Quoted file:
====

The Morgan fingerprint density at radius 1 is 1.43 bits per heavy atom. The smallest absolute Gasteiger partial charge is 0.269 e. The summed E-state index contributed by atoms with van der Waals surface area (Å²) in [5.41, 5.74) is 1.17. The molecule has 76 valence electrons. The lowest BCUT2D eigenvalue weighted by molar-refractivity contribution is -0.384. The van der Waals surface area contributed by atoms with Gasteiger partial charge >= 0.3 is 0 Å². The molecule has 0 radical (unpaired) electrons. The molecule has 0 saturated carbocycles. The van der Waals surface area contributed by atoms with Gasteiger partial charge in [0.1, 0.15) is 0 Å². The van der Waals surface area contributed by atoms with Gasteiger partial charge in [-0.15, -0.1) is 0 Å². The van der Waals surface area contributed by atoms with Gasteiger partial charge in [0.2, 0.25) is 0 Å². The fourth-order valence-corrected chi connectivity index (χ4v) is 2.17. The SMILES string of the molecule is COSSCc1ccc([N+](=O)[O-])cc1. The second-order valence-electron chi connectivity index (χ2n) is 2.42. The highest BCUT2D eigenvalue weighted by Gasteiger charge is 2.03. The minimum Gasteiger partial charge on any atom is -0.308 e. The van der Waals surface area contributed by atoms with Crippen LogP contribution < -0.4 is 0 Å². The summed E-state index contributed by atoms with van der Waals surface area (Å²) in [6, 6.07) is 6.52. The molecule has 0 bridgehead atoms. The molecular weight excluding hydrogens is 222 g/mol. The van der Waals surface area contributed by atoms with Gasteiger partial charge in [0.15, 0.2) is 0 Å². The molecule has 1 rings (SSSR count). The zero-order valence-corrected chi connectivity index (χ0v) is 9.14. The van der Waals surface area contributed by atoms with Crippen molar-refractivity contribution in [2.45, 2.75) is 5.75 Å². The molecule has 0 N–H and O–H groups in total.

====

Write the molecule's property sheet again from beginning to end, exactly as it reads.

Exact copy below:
The Morgan fingerprint density at radius 1 is 1.43 bits per heavy atom. The smallest absolute Gasteiger partial charge is 0.269 e. The summed E-state index contributed by atoms with van der Waals surface area (Å²) in [5.41, 5.74) is 1.17. The molecule has 76 valence electrons. The lowest BCUT2D eigenvalue weighted by molar-refractivity contribution is -0.384. The van der Waals surface area contributed by atoms with Gasteiger partial charge >= 0.3 is 0 Å². The molecule has 0 radical (unpaired) electrons. The molecule has 0 saturated carbocycles. The van der Waals surface area contributed by atoms with Gasteiger partial charge in [0.1, 0.15) is 0 Å². The van der Waals surface area contributed by atoms with Gasteiger partial charge in [-0.15, -0.1) is 0 Å². The van der Waals surface area contributed by atoms with Gasteiger partial charge in [0.2, 0.25) is 0 Å². The fourth-order valence-corrected chi connectivity index (χ4v) is 2.17. The SMILES string of the molecule is COSSCc1ccc([N+](=O)[O-])cc1. The second-order valence-electron chi connectivity index (χ2n) is 2.42. The highest BCUT2D eigenvalue weighted by Gasteiger charge is 2.03. The minimum Gasteiger partial charge on any atom is -0.308 e. The van der Waals surface area contributed by atoms with Crippen LogP contribution < -0.4 is 0 Å². The summed E-state index contributed by atoms with van der Waals surface area (Å²) in [6, 6.07) is 6.52. The molecule has 0 bridgehead atoms. The molecular weight excluding hydrogens is 222 g/mol. The van der Waals surface area contributed by atoms with Gasteiger partial charge in [0.15, 0.2) is 0 Å². The molecule has 1 rings (SSSR count). The zero-order valence-corrected chi connectivity index (χ0v) is 9.14. The van der Waals surface area contributed by atoms with Crippen molar-refractivity contribution in [2.45, 2.75) is 5.75 Å². The molecule has 0 N–H and O–H groups in total.